When your character collects enough experience points, you'll gain a level. Gaining a level adds a "Level Up" selection to your menu screen and lets you assign points to one of six class categories. Combining certain classes opens up otherwise unavailable specialty classes. These special classes allow you to take advantage of ability bonuses like increased weapons proficiency or faster accumulation of spell points. It's similar to D&D multiclassing but on a much more basic scale. The leveling system is robust enough to allow you to customize your character to your liking, yet not so robust that you'll be able to brag about your +8 damage against zombies. The changes are more subtle. You'll notice your character recovering magic points more rapidly, but it's not like you'll suddenly gain the ability to hide in the dark and backstab.

Graphically, the game maintains the very appealing watercolor style used in Legend of Mana. Buildings have a fairy-tale quality that suits the game perfectly. The artwork for the characters and monsters has a cartoon-like feel.

The music and sound effects are pretty good. Most of the music strives for a moody orchestral sound. Sorrowful music punctuates sad moments, while more exciting pieces accompany combat and adventuring. The quality of the music is hampered somewhat by the hardware. Some of the songs sounded tinny as they emanated from the GBA's small speakers. The sound effect that accompanies the scrolling text is a hideously shrill noise that reminded me of the sound of slot machines jangling at once in a busy casino. This awful noise may have you wanting to turn off the sound.

This Tale's Dark Side

A few flaws prevent Sword of Mana from attaining an optimal rating. At times, you'll hate the game for not letting you save anywhere. I got overconfident on a few occasions and failed to return to a save point for more than 30 minutes. You can guess what happened next: Death, followed by the loss of 35 minutes of gameplay. The developers tried to ameliorate this somewhat by providing you with a magic rope that instantaneously returns you to your last save point. Even though you don't have to walk back to your last save point, you still have to make the trek back to the spot from which you used the magic rope. It's not as good as a mark-and-recall spell or a save-anywhere feature, but it's better than nothing. Also, although you have two game slots, you only have one save space per game. You can't have multiple saves for the same game slot. Gamers used to making dozens of saves will clearly feel some frustration at this limitation. It didn't bother me, but you should be aware of it if it's important to you.

In addition, most players will die a lot, which further magnifies the problems created by the lack of a save-anywhere feature. Some of the creatures are strong enough to take away a quarter of your life with one hit. At times, you'll be boxed into a corner by three or four enemies and end up dead before you can break free or heal yourself. It's also easy to lose track of your life on the tiny GBA screen. Playing on a Gameboy Player alleviates this problem somewhat, but the game's beautiful graphics look washed out and bland on a television screen.

I like a challenging game, but more than a few of the required puzzles and mysteries are frustratingly difficult. It can be exasperating to wander around for a couple of hours without enough information to figure out what to do next. The game's clues are sometimes so obscure that you'll have no idea they even serve as clues. It's only later that you see the relationship between the clue and the solution. It doesn't happen enough to throw the game balance off, but it comes close on two or three occasions.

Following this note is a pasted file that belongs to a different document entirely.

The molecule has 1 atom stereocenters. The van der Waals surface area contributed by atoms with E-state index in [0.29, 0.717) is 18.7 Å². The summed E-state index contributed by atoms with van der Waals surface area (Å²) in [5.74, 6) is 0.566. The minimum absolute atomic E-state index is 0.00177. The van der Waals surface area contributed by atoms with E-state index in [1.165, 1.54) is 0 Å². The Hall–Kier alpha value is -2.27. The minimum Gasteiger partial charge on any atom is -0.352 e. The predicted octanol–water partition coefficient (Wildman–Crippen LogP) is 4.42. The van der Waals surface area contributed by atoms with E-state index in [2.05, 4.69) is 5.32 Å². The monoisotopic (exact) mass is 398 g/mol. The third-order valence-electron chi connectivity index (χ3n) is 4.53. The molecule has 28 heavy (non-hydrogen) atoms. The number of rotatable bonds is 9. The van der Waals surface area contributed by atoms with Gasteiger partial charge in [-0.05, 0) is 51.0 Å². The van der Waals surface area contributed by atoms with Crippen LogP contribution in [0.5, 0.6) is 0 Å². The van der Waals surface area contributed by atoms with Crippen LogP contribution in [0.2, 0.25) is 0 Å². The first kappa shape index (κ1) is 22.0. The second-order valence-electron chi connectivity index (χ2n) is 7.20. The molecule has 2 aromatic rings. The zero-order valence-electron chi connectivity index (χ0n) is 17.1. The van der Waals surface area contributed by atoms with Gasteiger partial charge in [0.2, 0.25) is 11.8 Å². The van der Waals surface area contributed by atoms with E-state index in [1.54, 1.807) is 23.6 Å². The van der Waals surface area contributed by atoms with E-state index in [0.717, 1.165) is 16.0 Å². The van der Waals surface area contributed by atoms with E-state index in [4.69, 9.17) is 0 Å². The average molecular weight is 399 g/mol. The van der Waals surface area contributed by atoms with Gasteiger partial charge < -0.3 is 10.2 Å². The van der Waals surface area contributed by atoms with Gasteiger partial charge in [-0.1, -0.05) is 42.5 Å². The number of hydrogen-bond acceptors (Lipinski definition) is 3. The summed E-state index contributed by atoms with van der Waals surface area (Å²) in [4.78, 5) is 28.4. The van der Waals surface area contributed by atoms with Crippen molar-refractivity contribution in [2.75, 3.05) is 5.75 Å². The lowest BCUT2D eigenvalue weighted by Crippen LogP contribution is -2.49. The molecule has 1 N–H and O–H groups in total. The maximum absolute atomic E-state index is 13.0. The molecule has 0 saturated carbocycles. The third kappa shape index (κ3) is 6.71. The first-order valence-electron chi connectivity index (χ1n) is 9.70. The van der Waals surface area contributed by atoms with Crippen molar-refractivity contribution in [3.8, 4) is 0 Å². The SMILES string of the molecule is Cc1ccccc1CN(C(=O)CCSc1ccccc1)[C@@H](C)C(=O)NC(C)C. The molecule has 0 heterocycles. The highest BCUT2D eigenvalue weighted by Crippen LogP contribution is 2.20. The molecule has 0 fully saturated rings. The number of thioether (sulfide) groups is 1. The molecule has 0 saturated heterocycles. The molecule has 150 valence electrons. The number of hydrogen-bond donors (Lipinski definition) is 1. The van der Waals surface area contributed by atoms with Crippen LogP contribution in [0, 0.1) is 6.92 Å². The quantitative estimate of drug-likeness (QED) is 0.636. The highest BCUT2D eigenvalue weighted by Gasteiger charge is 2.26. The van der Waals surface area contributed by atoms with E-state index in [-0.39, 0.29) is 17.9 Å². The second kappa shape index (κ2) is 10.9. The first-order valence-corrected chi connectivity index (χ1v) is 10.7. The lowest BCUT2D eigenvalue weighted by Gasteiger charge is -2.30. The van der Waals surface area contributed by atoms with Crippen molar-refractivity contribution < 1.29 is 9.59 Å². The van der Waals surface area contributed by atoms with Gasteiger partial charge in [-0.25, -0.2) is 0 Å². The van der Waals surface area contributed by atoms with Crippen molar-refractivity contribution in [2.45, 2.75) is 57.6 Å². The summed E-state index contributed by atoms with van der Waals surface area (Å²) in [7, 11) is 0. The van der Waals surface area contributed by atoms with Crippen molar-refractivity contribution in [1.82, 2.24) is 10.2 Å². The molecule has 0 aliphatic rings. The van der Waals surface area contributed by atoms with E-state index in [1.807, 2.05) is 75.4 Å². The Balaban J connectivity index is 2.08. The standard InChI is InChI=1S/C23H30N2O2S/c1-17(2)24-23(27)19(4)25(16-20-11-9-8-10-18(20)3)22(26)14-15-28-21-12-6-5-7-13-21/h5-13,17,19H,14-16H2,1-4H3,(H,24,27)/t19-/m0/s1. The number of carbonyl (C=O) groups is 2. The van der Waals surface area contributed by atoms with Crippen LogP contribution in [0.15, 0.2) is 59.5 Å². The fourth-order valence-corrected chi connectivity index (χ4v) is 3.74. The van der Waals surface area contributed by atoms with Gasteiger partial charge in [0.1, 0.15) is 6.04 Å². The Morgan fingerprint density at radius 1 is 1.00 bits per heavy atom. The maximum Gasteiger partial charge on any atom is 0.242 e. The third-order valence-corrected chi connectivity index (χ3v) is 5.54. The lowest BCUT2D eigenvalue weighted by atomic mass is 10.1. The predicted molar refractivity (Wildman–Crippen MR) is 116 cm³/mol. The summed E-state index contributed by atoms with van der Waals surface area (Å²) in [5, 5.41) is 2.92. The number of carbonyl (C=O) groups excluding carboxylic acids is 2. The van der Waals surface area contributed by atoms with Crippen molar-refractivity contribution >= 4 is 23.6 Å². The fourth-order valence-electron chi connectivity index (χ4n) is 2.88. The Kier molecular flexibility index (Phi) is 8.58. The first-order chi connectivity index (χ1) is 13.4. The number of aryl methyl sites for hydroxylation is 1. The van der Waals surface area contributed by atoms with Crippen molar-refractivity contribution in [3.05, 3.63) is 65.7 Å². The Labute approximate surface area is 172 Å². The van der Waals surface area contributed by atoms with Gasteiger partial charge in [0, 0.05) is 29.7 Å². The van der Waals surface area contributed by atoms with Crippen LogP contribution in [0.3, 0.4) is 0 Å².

Finally, there are the NPCs, who are as dumb as Shemp from the Three Stooges after a lobotomy. You travel throughout the game with one of several NPCs. Theoretically, this offers you a spellcaster if you're a warrior or a warrior if you're a mage, and so on. In reality, NPCs hang around getting stuck on the scenery and dying because they're too stupid to defend themselves. You can adjust the NPC AI, but it seems to have no effect. They tend to be on the wrong side of the game screen when you need them most. What's most infuriating is that when they die, they turn into a little ghost that is tethered to your backside while you continue adventuring. Why can't they stay that close to you when they're alive and you're in the middle of a difficult fight? You don't need them to complete the game, which begs the question: why are they there?

Survey Says

I can absolutely recommend Sword of Mana to anyone who enjoys story-driven action-RPGs. There's a lot of game here, especially for a GBA cartridge. Although there's much combat, Sword of Mana is primarily a game of exploration. The controls are great, and the story is appealing. I finished the heroine's storyline in just under 29 hours, and I didn't even come close to completing every side quest. Depending on your play style, Sword of Mana offers 40 to 70 hours of playtime to work through both characters' storylines. Finding every item and completing every side quest could take even longer. If you aren't bothered by save points and a few imperfections in sound, NPC AI and game balance, you'll find a lot to keep you happily busy in Sword of Mana. If you're a GBA owner looking for a story-driven action-RPG with surprising depth, then I would definitely recommend Sword of Mana. And if you're a Nintendo DS owner waiting for a compelling story-based game or RPG to come out on the system (and I know you're out there), then Sword of Mana will help lessen the blow of distant release dates for your dual-screened handheld. The best news is that the game, while out of print, is readily available at this writing on eBay and other online sites for about $20. The End

The Verdict

The Lowdown

Developer: Square Enix
Publisher: Nintendo
Release Date: December 1, 2003

Available for: Game Boy Advance